# For what values of $p>0, \quad \int^{1}_{0} \frac{x}{\sin{(x^{p})}} \operatorname d\!x$ converges?

Question:

For which $p>0$ does the improper integral $$\displaystyle I = \int^{1}_{0} \frac{x}{\sin{(x^{p})}} \ dx$$ exist?

My thoughts:

Initially we'll let $\displaystyle I_{t} = \int^{1}_{t} \frac{x}{\sin{(x^{p})}} \ dx$ hence $\displaystyle I = \lim_{t\to 0} I_{t}$.

Now we must evaluate the integral for $p=1$ and $p\not=1$ but I have no idea how to evaluate either case.

• What do you know about the behavior of $\sin u$ for $|u|$ "small"? – Andrew D. Hwang Feb 16 '14 at 16:59
• "Now we must evaluate the integral" No, we must only determine whether it converges or not, which is not the same kind of fish. – Did Feb 16 '14 at 17:02
• There isn't any oscillation near $0$ to prevent the integral to blowing up as you make $t$ apporach $0$. So my guess is that this exists whenever $0< p <2$ and diverges for all $p \geq 2$. That this blows up for $p\geq 2$ can easily be proved using the estimate $\sin(x) \leq x$. That it converges for $0<p<2$ can be shown using the estimate $\sin(x) \geq 2x/\pi$ (for $0\leq x \leq \pi/2$). – i like xkcd Feb 16 '14 at 17:06
• So what would I do to work out $p$ then? – user2850514 Feb 16 '14 at 17:31
• I have never done anything like this before, what am I meant to do to find $p$? – user2850514 Feb 16 '14 at 17:52

For $0<x<\pi/2$ the function $f(x)=\sin x$ is increasing, with $0<f'(x)<1$. Consequently $0<f(x)< x$ in this range. Also, $f''(x)<0$ on this interval, which means the function is concave down. In particular, it lies above its secant line through $(0,0)$ and $(\pi/2,1)$. Concretely stated, $\sin x > \frac{2}{\pi}x$ in the interval $(0,\pi/2)$.

Armed with the above inequalities, you can state that $$\frac{1}{x^{p-1}}=\frac{x}{ x^p}<\frac{x}{\sin (x^p)}< \frac{\pi}{2}\frac{x}{ x^p} = \frac{\pi}{2}\frac{1}{x^{p-1}}$$ Since the integral $\displaystyle \int_0^1 \frac{1}{x^{p-1}}\,dx$ converges if and only if $p-1<1$, the same is true for the original integral (comparison test).

Alternatively, use Limit Comparison Test (this is more likely to be expected of students in a calculus course): Since $$\lim_{t\to 0} \frac{\sin t}{t} =1$$ it follows that $$\lim_{x\to 0}\left(\frac{x}{\sin (x^p)} \bigg/ \frac{1}{ x^p }\right)=1$$ which allows the test to be applied.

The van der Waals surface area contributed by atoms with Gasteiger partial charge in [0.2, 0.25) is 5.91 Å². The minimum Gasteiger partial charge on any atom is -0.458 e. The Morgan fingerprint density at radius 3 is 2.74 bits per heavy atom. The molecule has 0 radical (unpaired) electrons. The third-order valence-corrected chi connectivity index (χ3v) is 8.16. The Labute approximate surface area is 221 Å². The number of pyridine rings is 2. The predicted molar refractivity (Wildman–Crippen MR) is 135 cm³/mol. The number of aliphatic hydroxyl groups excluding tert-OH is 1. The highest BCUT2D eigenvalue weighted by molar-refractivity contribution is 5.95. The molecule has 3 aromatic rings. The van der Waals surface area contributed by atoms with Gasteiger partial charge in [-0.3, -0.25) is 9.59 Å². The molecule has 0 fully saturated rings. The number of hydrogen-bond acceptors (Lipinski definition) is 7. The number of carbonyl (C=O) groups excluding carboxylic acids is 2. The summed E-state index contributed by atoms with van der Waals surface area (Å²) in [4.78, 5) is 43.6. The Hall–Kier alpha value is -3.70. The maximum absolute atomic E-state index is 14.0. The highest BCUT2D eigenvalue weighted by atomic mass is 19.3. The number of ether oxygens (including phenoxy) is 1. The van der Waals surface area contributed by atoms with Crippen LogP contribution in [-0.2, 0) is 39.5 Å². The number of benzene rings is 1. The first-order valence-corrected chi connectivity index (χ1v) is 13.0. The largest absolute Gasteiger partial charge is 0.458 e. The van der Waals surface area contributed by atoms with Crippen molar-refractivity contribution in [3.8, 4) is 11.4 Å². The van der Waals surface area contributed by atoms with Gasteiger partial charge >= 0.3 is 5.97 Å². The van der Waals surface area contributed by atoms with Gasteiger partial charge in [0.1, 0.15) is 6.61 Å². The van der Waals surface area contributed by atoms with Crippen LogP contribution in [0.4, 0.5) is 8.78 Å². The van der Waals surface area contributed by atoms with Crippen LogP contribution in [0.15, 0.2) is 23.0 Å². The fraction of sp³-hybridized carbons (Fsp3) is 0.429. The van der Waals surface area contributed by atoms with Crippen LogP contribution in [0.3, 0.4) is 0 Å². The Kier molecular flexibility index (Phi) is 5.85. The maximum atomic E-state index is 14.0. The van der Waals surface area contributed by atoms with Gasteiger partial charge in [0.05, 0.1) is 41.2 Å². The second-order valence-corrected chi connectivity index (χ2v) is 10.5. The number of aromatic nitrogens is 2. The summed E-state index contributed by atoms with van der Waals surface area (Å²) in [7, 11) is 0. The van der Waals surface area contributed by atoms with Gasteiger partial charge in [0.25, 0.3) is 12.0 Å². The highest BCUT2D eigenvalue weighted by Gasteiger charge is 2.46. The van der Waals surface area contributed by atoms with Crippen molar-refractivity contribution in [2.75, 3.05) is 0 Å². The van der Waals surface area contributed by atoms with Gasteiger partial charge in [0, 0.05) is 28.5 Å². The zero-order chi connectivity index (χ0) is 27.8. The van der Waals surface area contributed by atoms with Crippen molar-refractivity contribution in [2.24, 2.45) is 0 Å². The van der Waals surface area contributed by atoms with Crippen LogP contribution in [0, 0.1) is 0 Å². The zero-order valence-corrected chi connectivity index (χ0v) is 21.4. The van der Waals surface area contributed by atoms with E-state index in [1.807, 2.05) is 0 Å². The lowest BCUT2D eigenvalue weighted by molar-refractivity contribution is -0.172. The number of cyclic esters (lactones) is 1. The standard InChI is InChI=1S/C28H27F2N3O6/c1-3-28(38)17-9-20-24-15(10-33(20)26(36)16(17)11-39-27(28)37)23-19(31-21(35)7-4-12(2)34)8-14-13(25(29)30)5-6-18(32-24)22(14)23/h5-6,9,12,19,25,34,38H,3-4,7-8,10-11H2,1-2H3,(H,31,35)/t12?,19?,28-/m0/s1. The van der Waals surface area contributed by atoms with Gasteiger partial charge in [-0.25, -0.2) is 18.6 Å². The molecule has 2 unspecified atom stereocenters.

A common approach to improper integrals is to split off the singularity into a separate summand that is easy to integrate.

In this case, with the singularity at $x=0$, we have $\sin x \sim x$, and so $1/\sin(x^p) \sim 1/x^p$. Using this approach, we should rewrite the integral as

$$\int_0^1 \frac{x}{x^p} + \left( \frac{x}{\sin(x^p)} - \frac{x}{x^p} \right) \, dx = \int_0^1 x^{p-1} + \left( \frac{x^p - \sin(x^p)}{x^p \sin(x^p)} \right) x \, dx$$

It's not to hard to show the second summand can be continuously extended to $0$, and so its integral would be proper, and thus

$$\cdots = \int_0^1 x^{p-1} \, dx + \int_0^1 \left( \frac{x^p - \sin(x^p)}{x^p \sin(x^p)} \right) x \, dx$$

and now it's easy to determine whether or not the integral converges!

Incidentally, this is also a nice trick when you're trying to numerically estimate an integral: the singularity of the original integrand (when $p>1$) makes it ill-suited for numerical estimation. After rewriting it, though, we can evaluate the singular part exactly, and the remaining integrand is much more well-behaved.

If you make a change of variable such that $x^p=y$, the integrand becomes $$\frac{y^{\frac{2}{p}-1} \csc (y)}{p}$$ Now, if $csc(y)$ is now developed as an infinite Taylor series built at $y=0$, it becomes $$\frac{y^{\frac{2}{p}-2}}{p}+\frac{y^{2/p}}{6 p}+\frac{7 y^{\frac{2}{p}+2}}{360 p}+\frac{31 y^{\frac{2}{p}+4}}{15120 p}+ ...$$ and the integral has finite values only if $0<\Re(p)<2$.